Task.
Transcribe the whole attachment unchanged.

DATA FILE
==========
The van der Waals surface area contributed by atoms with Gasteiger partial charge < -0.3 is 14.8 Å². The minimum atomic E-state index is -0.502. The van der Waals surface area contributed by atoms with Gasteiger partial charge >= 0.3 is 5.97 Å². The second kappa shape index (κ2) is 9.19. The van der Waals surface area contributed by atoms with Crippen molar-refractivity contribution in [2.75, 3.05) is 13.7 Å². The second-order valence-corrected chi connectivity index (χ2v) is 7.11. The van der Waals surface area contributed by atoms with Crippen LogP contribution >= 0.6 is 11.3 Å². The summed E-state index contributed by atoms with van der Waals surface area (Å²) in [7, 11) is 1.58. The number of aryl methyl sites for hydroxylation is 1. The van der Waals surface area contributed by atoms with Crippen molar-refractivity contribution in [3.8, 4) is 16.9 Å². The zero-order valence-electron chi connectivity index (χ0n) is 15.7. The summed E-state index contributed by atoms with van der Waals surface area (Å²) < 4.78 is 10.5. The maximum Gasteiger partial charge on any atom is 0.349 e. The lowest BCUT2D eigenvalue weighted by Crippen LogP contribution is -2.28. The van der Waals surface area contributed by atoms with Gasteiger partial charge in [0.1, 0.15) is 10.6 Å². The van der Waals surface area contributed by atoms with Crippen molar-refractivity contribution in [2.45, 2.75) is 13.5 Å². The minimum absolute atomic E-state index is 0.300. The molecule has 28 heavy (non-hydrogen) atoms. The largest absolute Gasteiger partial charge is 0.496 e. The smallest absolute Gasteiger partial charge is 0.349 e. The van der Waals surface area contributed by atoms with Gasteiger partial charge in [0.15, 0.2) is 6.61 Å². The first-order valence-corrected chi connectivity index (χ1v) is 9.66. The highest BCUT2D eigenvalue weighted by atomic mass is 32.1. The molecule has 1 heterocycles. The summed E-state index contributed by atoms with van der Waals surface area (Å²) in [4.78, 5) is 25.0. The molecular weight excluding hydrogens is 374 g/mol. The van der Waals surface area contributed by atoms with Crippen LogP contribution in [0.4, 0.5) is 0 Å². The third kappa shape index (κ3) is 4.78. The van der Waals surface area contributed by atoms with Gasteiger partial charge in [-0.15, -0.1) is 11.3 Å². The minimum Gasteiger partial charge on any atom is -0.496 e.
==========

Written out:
The van der Waals surface area contributed by atoms with Gasteiger partial charge < -0.3 is 14.8 Å². The minimum atomic E-state index is -0.502. The van der Waals surface area contributed by atoms with Gasteiger partial charge >= 0.3 is 5.97 Å². The second kappa shape index (κ2) is 9.19. The van der Waals surface area contributed by atoms with Crippen molar-refractivity contribution in [2.75, 3.05) is 13.7 Å². The second-order valence-corrected chi connectivity index (χ2v) is 7.11. The van der Waals surface area contributed by atoms with Crippen LogP contribution >= 0.6 is 11.3 Å². The summed E-state index contributed by atoms with van der Waals surface area (Å²) in [7, 11) is 1.58. The number of aryl methyl sites for hydroxylation is 1. The van der Waals surface area contributed by atoms with Crippen molar-refractivity contribution in [3.8, 4) is 16.9 Å². The zero-order valence-electron chi connectivity index (χ0n) is 15.7. The summed E-state index contributed by atoms with van der Waals surface area (Å²) < 4.78 is 10.5. The maximum Gasteiger partial charge on any atom is 0.349 e. The lowest BCUT2D eigenvalue weighted by Crippen LogP contribution is -2.28. The van der Waals surface area contributed by atoms with Gasteiger partial charge in [0.1, 0.15) is 10.6 Å². The van der Waals surface area contributed by atoms with Crippen molar-refractivity contribution in [2.45, 2.75) is 13.5 Å². The minimum absolute atomic E-state index is 0.300. The molecule has 28 heavy (non-hydrogen) atoms. The largest absolute Gasteiger partial charge is 0.496 e. The smallest absolute Gasteiger partial charge is 0.349 e. The van der Waals surface area contributed by atoms with Gasteiger partial charge in [0.15, 0.2) is 6.61 Å². The first-order valence-corrected chi connectivity index (χ1v) is 9.66. The highest BCUT2D eigenvalue weighted by atomic mass is 32.1. The molecule has 1 heterocycles. The summed E-state index contributed by atoms with van der Waals surface area (Å²) in [4.78, 5) is 25.0. The molecular weight excluding hydrogens is 374 g/mol. The van der Waals surface area contributed by atoms with Crippen LogP contribution in [0.4, 0.5) is 0 Å². The third kappa shape index (κ3) is 4.78. The van der Waals surface area contributed by atoms with Gasteiger partial charge in [-0.15, -0.1) is 11.3 Å². The minimum Gasteiger partial charge on any atom is -0.496 e.